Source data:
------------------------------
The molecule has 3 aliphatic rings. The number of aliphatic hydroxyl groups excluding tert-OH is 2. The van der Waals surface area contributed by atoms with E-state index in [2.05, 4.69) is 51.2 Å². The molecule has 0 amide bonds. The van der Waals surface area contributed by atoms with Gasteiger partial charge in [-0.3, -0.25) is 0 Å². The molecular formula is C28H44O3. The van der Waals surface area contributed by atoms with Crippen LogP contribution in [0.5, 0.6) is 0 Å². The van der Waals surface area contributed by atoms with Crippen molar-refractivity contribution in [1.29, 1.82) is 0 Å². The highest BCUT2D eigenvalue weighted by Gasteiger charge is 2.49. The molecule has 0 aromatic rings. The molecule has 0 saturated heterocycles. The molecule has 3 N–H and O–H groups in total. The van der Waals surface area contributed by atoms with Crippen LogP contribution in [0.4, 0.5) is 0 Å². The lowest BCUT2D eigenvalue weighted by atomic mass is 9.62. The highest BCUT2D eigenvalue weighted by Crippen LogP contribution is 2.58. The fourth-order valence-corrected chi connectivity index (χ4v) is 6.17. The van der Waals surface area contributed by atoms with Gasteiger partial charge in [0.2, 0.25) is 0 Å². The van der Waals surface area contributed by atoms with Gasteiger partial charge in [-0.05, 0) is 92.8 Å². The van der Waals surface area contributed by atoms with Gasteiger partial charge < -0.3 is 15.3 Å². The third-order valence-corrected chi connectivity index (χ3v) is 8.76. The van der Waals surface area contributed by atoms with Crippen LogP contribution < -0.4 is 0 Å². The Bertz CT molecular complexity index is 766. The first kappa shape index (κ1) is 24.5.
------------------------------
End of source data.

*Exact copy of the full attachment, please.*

The molecule has 3 aliphatic rings. The number of aliphatic hydroxyl groups excluding tert-OH is 2. The van der Waals surface area contributed by atoms with E-state index in [2.05, 4.69) is 51.2 Å². The molecule has 0 amide bonds. The van der Waals surface area contributed by atoms with Gasteiger partial charge in [-0.3, -0.25) is 0 Å². The molecular formula is C28H44O3. The van der Waals surface area contributed by atoms with Crippen LogP contribution in [0.5, 0.6) is 0 Å². The van der Waals surface area contributed by atoms with Crippen molar-refractivity contribution in [1.29, 1.82) is 0 Å². The highest BCUT2D eigenvalue weighted by Gasteiger charge is 2.49. The molecule has 0 aromatic rings. The molecule has 0 saturated heterocycles. The molecule has 3 N–H and O–H groups in total. The van der Waals surface area contributed by atoms with Crippen LogP contribution in [0.4, 0.5) is 0 Å². The lowest BCUT2D eigenvalue weighted by atomic mass is 9.62. The highest BCUT2D eigenvalue weighted by Crippen LogP contribution is 2.58. The fourth-order valence-corrected chi connectivity index (χ4v) is 6.17. The van der Waals surface area contributed by atoms with Gasteiger partial charge in [0.2, 0.25) is 0 Å². The van der Waals surface area contributed by atoms with Gasteiger partial charge in [-0.05, 0) is 92.8 Å². The van der Waals surface area contributed by atoms with Gasteiger partial charge < -0.3 is 15.3 Å². The third-order valence-corrected chi connectivity index (χ3v) is 8.76. The van der Waals surface area contributed by atoms with Crippen LogP contribution < -0.4 is 0 Å². The Bertz CT molecular complexity index is 766. The first kappa shape index (κ1) is 24.5.